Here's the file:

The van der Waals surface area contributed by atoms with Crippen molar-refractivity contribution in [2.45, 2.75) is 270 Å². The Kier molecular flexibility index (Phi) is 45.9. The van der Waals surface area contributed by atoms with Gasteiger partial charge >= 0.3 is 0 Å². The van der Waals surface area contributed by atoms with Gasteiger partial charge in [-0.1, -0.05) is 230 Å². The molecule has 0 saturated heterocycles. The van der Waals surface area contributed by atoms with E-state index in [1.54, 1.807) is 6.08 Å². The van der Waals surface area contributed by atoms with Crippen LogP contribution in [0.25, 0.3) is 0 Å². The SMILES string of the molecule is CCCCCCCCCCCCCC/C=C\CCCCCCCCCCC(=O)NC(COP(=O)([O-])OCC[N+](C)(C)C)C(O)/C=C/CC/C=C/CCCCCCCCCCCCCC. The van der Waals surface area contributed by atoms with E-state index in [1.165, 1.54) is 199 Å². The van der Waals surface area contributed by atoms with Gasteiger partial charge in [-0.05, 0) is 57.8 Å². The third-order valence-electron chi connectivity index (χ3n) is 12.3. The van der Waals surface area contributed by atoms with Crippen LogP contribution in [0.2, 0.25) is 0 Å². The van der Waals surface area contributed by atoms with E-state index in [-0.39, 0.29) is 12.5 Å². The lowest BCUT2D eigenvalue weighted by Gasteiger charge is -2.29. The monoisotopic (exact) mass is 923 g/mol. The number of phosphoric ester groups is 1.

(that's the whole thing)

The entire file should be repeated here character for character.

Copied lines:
The van der Waals surface area contributed by atoms with Crippen molar-refractivity contribution in [2.45, 2.75) is 270 Å². The Kier molecular flexibility index (Phi) is 45.9. The van der Waals surface area contributed by atoms with Gasteiger partial charge >= 0.3 is 0 Å². The van der Waals surface area contributed by atoms with Gasteiger partial charge in [-0.1, -0.05) is 230 Å². The molecule has 0 saturated heterocycles. The van der Waals surface area contributed by atoms with E-state index in [1.54, 1.807) is 6.08 Å². The van der Waals surface area contributed by atoms with Crippen LogP contribution in [0.25, 0.3) is 0 Å². The SMILES string of the molecule is CCCCCCCCCCCCCC/C=C\CCCCCCCCCCC(=O)NC(COP(=O)([O-])OCC[N+](C)(C)C)C(O)/C=C/CC/C=C/CCCCCCCCCCCCCC. The van der Waals surface area contributed by atoms with E-state index in [1.165, 1.54) is 199 Å². The van der Waals surface area contributed by atoms with Gasteiger partial charge in [-0.05, 0) is 57.8 Å². The third-order valence-electron chi connectivity index (χ3n) is 12.3. The van der Waals surface area contributed by atoms with Crippen LogP contribution in [0.2, 0.25) is 0 Å². The van der Waals surface area contributed by atoms with E-state index in [-0.39, 0.29) is 12.5 Å². The lowest BCUT2D eigenvalue weighted by Gasteiger charge is -2.29. The monoisotopic (exact) mass is 923 g/mol. The number of phosphoric ester groups is 1.